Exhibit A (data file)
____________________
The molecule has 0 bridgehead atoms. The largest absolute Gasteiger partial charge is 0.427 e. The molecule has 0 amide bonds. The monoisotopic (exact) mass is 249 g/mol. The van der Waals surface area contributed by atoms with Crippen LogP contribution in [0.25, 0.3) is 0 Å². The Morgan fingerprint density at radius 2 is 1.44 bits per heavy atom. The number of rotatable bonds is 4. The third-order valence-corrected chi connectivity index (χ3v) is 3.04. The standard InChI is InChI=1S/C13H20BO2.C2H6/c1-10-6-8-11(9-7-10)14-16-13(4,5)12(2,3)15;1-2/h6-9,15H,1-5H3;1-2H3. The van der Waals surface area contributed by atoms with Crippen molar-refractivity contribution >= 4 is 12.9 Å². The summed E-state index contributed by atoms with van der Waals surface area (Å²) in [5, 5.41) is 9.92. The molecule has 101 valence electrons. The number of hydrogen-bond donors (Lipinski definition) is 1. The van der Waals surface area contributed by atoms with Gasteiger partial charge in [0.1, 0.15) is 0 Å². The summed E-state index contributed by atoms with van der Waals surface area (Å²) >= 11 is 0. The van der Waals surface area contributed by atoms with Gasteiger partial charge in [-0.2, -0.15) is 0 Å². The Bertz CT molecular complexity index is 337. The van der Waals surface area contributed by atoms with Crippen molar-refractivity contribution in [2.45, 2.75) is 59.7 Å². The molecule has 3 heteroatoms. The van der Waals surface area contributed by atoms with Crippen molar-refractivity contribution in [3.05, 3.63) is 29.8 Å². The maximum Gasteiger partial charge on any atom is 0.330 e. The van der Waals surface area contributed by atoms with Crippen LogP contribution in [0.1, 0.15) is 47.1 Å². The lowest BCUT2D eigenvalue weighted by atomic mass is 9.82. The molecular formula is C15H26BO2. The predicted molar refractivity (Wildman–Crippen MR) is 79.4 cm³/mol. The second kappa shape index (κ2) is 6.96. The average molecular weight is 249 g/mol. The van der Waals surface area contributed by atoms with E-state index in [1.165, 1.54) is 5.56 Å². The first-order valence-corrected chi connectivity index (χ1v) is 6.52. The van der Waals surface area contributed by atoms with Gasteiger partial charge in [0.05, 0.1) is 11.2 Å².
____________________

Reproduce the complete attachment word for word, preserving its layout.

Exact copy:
The molecule has 0 bridgehead atoms. The largest absolute Gasteiger partial charge is 0.427 e. The molecule has 0 amide bonds. The monoisotopic (exact) mass is 249 g/mol. The van der Waals surface area contributed by atoms with Crippen LogP contribution in [0.25, 0.3) is 0 Å². The Morgan fingerprint density at radius 2 is 1.44 bits per heavy atom. The number of rotatable bonds is 4. The third-order valence-corrected chi connectivity index (χ3v) is 3.04. The standard InChI is InChI=1S/C13H20BO2.C2H6/c1-10-6-8-11(9-7-10)14-16-13(4,5)12(2,3)15;1-2/h6-9,15H,1-5H3;1-2H3. The van der Waals surface area contributed by atoms with Crippen molar-refractivity contribution >= 4 is 12.9 Å². The summed E-state index contributed by atoms with van der Waals surface area (Å²) in [5, 5.41) is 9.92. The molecule has 101 valence electrons. The number of hydrogen-bond donors (Lipinski definition) is 1. The van der Waals surface area contributed by atoms with Gasteiger partial charge in [0.1, 0.15) is 0 Å². The summed E-state index contributed by atoms with van der Waals surface area (Å²) >= 11 is 0. The van der Waals surface area contributed by atoms with Gasteiger partial charge in [-0.2, -0.15) is 0 Å². The Bertz CT molecular complexity index is 337. The van der Waals surface area contributed by atoms with Crippen molar-refractivity contribution in [2.45, 2.75) is 59.7 Å². The molecule has 3 heteroatoms. The van der Waals surface area contributed by atoms with Crippen molar-refractivity contribution in [3.05, 3.63) is 29.8 Å². The maximum Gasteiger partial charge on any atom is 0.330 e. The van der Waals surface area contributed by atoms with Crippen LogP contribution in [0.1, 0.15) is 47.1 Å². The lowest BCUT2D eigenvalue weighted by atomic mass is 9.82. The molecular formula is C15H26BO2. The predicted molar refractivity (Wildman–Crippen MR) is 79.4 cm³/mol. The second kappa shape index (κ2) is 6.96. The average molecular weight is 249 g/mol. The van der Waals surface area contributed by atoms with E-state index in [1.165, 1.54) is 5.56 Å². The first-order valence-corrected chi connectivity index (χ1v) is 6.52. The van der Waals surface area contributed by atoms with Gasteiger partial charge in [0.05, 0.1) is 11.2 Å².